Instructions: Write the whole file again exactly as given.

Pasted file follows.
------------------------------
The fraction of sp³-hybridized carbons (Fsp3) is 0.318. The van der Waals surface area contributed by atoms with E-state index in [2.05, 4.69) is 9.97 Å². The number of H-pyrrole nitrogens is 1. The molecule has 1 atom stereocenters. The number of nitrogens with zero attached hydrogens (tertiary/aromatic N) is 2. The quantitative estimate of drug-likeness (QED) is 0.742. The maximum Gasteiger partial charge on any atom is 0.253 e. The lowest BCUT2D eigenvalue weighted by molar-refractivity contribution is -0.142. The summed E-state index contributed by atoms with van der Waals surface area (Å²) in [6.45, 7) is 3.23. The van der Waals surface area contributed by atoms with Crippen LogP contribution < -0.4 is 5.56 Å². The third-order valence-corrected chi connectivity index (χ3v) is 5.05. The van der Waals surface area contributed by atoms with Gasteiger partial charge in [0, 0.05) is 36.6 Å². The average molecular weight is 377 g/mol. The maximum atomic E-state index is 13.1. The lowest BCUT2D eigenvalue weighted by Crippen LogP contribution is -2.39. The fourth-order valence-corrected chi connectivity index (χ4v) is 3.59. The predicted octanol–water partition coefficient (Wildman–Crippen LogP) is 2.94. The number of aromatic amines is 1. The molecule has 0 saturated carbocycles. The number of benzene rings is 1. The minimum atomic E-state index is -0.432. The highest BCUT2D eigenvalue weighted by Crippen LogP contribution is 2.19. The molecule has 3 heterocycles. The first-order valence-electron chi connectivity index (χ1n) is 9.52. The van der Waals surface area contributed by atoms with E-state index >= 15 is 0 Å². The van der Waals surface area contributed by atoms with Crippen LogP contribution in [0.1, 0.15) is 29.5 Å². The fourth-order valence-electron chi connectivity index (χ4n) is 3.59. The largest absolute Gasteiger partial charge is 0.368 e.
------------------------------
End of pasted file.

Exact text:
The fraction of sp³-hybridized carbons (Fsp3) is 0.318. The van der Waals surface area contributed by atoms with E-state index in [2.05, 4.69) is 9.97 Å². The number of H-pyrrole nitrogens is 1. The molecule has 1 atom stereocenters. The number of nitrogens with zero attached hydrogens (tertiary/aromatic N) is 2. The quantitative estimate of drug-likeness (QED) is 0.742. The maximum Gasteiger partial charge on any atom is 0.253 e. The lowest BCUT2D eigenvalue weighted by molar-refractivity contribution is -0.142. The summed E-state index contributed by atoms with van der Waals surface area (Å²) in [6.45, 7) is 3.23. The van der Waals surface area contributed by atoms with Crippen LogP contribution < -0.4 is 5.56 Å². The third-order valence-corrected chi connectivity index (χ3v) is 5.05. The van der Waals surface area contributed by atoms with Gasteiger partial charge in [0, 0.05) is 36.6 Å². The average molecular weight is 377 g/mol. The maximum atomic E-state index is 13.1. The lowest BCUT2D eigenvalue weighted by Crippen LogP contribution is -2.39. The fourth-order valence-corrected chi connectivity index (χ4v) is 3.59. The predicted octanol–water partition coefficient (Wildman–Crippen LogP) is 2.94. The number of aromatic amines is 1. The molecule has 0 saturated carbocycles. The number of benzene rings is 1. The minimum atomic E-state index is -0.432. The highest BCUT2D eigenvalue weighted by Crippen LogP contribution is 2.19. The molecule has 3 heterocycles. The first-order valence-electron chi connectivity index (χ1n) is 9.52. The van der Waals surface area contributed by atoms with E-state index >= 15 is 0 Å². The van der Waals surface area contributed by atoms with Crippen LogP contribution in [0.1, 0.15) is 29.5 Å². The fourth-order valence-electron chi connectivity index (χ4n) is 3.59. The largest absolute Gasteiger partial charge is 0.368 e.